Fenland care home 'requires improvement' after inspectors find 'rusty commodes' and gaps in 'safe medicine practices'
A Fenland care home inspected because of concerns over safety has seen its rating downgraded from 'Good' to 'Requires Improvement'.
Inspectors visited Delph House in Welney, home to 19 residents aged over 65, at the end of March and carried out a 'focused' inspection after the Care Quality Commission received concerns in relation to "the safe care and treatment of people supported".
The findings of the two inspectors from the watchdog has now been published and shows there has been a marked slip in standards since it was last inspected in 2019 when it was awarded a 'Good' rating.
The inspection looked at two key areas whether the home was 'well led' and 'safe' and found it was lacking in both categories.
The report said: “This is based on the findings at this inspection. We have found evidence that the provider needs to make improvement.”
Adding: "People's care environment was found to be visibly unclean with some safety concerns also identified."
These findings included commodes that were "rusty and unclean".
“Pressure cushions used were unclean. Carpets were observed to be stained, and walls in some communal areas and bedrooms were damaged and marked,” said the inspectors, who included an Expert by Experience - a person who has personal experience of using or caring for someone who uses this type of care service.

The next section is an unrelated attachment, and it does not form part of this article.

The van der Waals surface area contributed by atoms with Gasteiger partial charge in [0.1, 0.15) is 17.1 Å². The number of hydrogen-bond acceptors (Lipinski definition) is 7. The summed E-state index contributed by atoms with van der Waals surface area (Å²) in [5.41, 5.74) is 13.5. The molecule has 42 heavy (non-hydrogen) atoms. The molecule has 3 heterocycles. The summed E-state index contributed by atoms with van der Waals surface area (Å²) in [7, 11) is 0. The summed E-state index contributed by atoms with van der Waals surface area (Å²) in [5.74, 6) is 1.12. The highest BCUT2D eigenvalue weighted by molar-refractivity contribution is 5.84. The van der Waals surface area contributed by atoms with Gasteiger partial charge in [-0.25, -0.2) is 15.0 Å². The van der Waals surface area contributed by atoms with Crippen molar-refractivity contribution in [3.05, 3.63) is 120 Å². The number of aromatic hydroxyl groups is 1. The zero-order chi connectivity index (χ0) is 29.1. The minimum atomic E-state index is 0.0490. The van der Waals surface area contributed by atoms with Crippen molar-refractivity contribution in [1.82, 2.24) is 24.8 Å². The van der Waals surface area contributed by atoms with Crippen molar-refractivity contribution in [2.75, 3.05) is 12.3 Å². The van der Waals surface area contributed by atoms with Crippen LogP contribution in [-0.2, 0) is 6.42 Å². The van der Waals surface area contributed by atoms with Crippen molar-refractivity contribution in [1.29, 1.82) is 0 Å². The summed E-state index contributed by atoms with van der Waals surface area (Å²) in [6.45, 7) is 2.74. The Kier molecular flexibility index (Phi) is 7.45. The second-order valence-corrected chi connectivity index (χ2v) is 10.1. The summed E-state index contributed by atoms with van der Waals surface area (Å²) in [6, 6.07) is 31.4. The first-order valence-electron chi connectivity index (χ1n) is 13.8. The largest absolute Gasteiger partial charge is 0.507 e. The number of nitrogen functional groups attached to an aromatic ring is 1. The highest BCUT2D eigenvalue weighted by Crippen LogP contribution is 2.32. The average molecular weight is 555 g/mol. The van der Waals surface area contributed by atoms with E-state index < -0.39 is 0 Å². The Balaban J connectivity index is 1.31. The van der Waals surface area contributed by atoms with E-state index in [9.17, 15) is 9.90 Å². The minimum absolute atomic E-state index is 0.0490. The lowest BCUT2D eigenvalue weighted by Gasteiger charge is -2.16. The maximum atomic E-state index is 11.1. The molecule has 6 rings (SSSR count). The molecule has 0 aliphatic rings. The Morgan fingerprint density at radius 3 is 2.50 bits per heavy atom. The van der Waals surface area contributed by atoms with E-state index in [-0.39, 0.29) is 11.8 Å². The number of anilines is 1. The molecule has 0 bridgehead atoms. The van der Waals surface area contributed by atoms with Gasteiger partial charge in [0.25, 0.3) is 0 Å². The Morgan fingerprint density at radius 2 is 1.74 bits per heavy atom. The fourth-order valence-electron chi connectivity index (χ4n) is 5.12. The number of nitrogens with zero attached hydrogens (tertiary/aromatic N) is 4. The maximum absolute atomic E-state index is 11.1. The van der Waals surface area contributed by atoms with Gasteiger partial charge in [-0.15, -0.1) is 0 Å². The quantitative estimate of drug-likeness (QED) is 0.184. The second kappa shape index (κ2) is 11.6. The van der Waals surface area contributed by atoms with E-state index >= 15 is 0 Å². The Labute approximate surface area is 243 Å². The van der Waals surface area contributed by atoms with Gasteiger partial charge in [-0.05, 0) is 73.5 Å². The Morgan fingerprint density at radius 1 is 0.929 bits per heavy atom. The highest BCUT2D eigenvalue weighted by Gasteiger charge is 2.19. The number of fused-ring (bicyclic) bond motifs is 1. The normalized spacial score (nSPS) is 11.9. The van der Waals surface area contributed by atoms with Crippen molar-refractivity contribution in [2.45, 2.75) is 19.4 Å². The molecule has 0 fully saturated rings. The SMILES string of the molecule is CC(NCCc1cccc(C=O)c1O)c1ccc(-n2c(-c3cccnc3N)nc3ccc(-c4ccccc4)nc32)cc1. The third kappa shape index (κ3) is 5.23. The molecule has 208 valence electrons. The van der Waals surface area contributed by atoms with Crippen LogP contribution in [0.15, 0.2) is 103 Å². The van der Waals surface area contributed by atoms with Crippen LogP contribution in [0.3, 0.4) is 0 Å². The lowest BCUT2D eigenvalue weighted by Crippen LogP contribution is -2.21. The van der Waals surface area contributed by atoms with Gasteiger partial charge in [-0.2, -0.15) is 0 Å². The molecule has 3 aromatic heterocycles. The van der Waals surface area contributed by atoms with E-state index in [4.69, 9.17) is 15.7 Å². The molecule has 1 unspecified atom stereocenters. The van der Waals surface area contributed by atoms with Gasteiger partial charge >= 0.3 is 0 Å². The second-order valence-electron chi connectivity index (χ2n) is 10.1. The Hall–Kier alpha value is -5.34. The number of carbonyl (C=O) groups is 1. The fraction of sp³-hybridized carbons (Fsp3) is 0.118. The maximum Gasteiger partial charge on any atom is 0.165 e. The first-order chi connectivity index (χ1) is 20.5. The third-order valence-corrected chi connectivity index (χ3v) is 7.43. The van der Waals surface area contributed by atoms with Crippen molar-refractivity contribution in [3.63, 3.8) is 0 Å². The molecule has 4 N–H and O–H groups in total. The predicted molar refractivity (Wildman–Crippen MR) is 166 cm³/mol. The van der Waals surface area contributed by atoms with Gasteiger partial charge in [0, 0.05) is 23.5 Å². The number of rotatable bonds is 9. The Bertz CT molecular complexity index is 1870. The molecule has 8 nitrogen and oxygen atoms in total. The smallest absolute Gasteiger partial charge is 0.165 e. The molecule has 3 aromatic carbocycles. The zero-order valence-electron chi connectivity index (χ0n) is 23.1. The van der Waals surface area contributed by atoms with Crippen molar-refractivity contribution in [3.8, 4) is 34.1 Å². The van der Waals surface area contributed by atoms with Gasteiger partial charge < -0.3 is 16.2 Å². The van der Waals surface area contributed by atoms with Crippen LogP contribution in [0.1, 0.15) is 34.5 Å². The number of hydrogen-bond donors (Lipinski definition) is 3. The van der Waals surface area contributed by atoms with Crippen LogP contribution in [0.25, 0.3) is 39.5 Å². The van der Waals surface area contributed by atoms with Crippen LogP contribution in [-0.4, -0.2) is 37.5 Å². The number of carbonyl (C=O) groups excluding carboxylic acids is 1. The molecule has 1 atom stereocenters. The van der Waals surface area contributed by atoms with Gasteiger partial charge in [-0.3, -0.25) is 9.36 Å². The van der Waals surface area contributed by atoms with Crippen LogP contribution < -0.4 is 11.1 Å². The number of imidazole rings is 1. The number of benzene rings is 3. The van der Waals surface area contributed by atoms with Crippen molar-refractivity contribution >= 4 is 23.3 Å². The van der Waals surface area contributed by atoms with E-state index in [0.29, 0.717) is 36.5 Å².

The report also found systems at the care home “were not robust” at reducing the risk of infection.
Stating: “We were not assured that the provider was admitting people safely to the service. One person who had recently moved into the service was not in isolation in line with Government guidance.
“The risk of not isolating the person had not been assessed. No extra precautions had been taken to reduce any possible spread of infection.”
However, the report commented that inspectors were “somewhat assured” that Delph House was taking steps to ensure infection outbreaks could be effectively prevented or managed.
They were also "somewhat assured"the home was taking precautions to stop visitors catching and spreading infections, as both inspectors were asked to present proof of a recent negative Covid-19 test upon arrival, however they were not asked to wash their hands.
The report also says “safe medication practice had not been consistently followed” and “appropriate action had not been taken where potential safeguarding concerns had been identified.”
Inspectors found “gaps in medicines records, cleaning records, personnel files and care records.”
The report also pointed out that some health and safety checks had also not been effective and concerns had not been identified internally.
It added: “Mobility and falls risks for those within the home had not been fully mitigated. Stairs were left unmonitored even though individuals were known to be at risk of falls and their care plans stated, 'monitor near stairs'. This posed a risk that those at greatest risk could freely access the stairs."
Other risks included: "Items that may cause harm if accidentally ingested such as fluid thickener and toiletries were accessible to people living in the service. This included people who were mobile and who lacked insight into risks. Risks associated with this practice had not been assessed. We brought this to the regional manager's attention who told us fluid thickener should be locked away and proceeded to secure these items."
And it said lessons had not been learnt when things had gone wrong.
The CQC has asked Delph House for a report confirming the action they plan to take to rectify the problems and the report concluded: "We will check that this action is taken by the provider."